24 March 2008


The Guardian leads today with news that the government is set to propose the introduction of the alternative vote for elections to the House of Commons – which, if true, would be deeply depressing.

Under AV, single-member constituencies are retained from the current first-past-the-post system, but voters mark their ballot papers not with a single "x" but by numbering their preferences. If no candidate gets more than 50 per cent of first preferences, the bottom-placed candidate is eliminated and his or her second preferences are added to the other candidates' totals, and so on until one candidate tops 50 per cent.

In practice, its main effect would be to ensure that results in marginal seats were determined in most instances by the second preference votes of supporters of third- or fourth-placed candidates. In nearly all the Labour-Tory marginals that decide British general elections, that would mean Lib Dem supporters deciding whether they'd rather keep Labour or the Tories out.

On one hand, this would reinforce the already stifling trend in British politics towards lowest-common-denominator populist politics. And on the other, as Lib Dem supporters' second preferences piled on the agony for whichever of the major parties they disliked more, it would also exacerbate the in-built tendency of FPTP to yield landslide election results.

Although in 1997, 2001 and 2005 this would probably have benefited Labour, throughout the 1980s, when Liberal and Social Democratic Party voters generally saw the Tories as less bad than Labour, it would almost certainly have given Margaret Thatcher even more commanding majorities than she actually won.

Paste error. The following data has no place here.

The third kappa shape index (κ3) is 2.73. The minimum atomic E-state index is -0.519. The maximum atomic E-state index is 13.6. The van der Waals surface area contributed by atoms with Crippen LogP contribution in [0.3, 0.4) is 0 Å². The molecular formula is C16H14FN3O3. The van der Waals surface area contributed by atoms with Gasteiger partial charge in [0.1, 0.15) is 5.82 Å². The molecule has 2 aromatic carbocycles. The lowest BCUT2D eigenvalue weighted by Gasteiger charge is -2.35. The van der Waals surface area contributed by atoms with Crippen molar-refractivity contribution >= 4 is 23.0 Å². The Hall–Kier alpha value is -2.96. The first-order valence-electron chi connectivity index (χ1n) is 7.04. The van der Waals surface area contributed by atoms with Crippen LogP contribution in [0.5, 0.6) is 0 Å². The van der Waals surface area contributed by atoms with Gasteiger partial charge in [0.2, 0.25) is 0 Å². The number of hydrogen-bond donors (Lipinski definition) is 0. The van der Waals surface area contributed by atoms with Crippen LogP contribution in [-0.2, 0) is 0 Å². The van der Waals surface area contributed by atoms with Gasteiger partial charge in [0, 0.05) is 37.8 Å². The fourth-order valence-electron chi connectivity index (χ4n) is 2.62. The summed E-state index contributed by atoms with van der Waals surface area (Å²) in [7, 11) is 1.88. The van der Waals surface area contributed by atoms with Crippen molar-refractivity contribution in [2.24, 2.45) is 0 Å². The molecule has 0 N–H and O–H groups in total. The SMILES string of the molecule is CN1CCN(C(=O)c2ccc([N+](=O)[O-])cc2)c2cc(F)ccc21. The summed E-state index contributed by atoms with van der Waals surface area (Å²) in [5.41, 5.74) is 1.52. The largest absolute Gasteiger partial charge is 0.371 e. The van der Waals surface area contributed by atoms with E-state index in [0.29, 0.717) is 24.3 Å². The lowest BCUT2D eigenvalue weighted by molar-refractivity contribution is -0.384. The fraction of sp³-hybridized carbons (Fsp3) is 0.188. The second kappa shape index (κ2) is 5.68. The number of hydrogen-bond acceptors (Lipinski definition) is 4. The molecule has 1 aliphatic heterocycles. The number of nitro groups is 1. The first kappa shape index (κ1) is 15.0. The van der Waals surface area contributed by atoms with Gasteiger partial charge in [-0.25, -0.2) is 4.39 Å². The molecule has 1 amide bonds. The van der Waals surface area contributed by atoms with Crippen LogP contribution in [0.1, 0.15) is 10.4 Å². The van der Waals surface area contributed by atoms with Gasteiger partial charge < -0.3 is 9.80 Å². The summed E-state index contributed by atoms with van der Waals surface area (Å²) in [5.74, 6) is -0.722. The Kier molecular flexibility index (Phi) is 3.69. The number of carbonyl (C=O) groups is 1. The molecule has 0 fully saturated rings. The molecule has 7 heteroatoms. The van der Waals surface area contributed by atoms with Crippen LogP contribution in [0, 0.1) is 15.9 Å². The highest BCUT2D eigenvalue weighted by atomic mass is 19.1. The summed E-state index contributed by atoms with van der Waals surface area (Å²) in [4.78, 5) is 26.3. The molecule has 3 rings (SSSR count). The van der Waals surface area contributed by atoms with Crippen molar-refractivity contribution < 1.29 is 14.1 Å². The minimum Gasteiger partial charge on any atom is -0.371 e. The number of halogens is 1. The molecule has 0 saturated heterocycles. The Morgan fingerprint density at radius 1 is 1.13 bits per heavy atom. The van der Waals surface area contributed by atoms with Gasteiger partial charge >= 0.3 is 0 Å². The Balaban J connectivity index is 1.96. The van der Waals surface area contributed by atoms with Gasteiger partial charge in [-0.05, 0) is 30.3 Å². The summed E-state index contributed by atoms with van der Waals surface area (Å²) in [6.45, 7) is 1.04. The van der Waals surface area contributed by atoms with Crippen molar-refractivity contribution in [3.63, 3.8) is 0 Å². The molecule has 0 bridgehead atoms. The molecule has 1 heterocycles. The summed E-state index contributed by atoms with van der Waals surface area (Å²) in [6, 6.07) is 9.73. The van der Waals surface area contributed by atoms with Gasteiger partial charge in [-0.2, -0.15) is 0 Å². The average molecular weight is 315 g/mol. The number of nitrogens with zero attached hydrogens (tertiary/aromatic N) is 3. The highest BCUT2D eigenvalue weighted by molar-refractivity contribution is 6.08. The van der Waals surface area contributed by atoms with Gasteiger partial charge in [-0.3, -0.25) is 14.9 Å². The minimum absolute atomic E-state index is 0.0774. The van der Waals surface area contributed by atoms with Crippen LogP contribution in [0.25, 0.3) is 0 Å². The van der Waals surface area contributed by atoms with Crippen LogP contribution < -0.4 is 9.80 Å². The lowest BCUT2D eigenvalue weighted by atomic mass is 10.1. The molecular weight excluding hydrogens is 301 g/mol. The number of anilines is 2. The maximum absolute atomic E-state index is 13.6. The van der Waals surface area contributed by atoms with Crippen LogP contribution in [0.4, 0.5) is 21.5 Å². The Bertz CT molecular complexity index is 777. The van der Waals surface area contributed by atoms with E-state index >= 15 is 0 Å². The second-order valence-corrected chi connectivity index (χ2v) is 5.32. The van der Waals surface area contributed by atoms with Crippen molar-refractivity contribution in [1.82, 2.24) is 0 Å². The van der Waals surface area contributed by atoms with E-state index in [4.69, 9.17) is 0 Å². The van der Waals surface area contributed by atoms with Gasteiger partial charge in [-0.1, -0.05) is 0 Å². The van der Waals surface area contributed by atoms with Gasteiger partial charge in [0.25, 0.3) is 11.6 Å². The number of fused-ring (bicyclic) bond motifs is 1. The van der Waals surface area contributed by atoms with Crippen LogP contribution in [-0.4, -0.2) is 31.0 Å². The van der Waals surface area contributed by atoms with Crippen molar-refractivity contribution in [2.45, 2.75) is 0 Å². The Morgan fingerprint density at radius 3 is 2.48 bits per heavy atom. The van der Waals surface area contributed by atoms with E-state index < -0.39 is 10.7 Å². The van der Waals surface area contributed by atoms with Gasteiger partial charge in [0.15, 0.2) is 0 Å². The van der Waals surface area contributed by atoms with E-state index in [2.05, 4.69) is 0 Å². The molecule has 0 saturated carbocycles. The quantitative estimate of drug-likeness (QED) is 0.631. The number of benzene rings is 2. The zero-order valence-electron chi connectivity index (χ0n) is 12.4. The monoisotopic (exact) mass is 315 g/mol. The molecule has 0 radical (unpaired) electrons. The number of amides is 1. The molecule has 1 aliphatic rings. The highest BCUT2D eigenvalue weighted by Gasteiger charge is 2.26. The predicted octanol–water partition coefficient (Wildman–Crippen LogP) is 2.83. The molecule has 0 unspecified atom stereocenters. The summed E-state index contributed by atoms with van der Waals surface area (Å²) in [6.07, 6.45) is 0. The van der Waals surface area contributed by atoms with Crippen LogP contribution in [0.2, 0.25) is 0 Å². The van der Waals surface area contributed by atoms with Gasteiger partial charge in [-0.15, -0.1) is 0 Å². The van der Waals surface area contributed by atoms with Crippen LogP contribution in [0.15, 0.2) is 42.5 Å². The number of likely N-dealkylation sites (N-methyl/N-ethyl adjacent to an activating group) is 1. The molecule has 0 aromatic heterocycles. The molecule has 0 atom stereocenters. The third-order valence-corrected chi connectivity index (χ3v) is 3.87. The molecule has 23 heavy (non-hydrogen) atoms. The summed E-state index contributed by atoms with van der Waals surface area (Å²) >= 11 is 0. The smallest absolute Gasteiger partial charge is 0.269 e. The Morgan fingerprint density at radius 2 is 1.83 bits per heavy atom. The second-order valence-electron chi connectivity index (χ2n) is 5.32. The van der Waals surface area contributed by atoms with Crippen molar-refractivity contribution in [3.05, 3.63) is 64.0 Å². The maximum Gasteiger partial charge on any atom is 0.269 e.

Under the present electoral system, Labour is in danger of losing its overall majority at the next election on a very small swing to the Tories (as the document referred to in this story from the Sunday Times yesterday makes clear). Labour supporters of AV, believing that Lib Dem voters would be more likely to make Labour rather than the Tories their second choice in 2009 or 2010, think that AV would be a neat way of saving those imperilled seats. But if their assumption about Lib Dem voters is wrong – as it could be – a change to AV could easily deliver a Tory landslide.

The problem, put simply, is that, far from yielding a House of Commons that more accurately reflects the spread of party support across the country – which should surely be the goal of any change to the electoral system – AV could make the Commons less representative. It is not a step towards proportional representation but a step away from it - and as such deserves nothing but contempt from democrats across the political spectrum.

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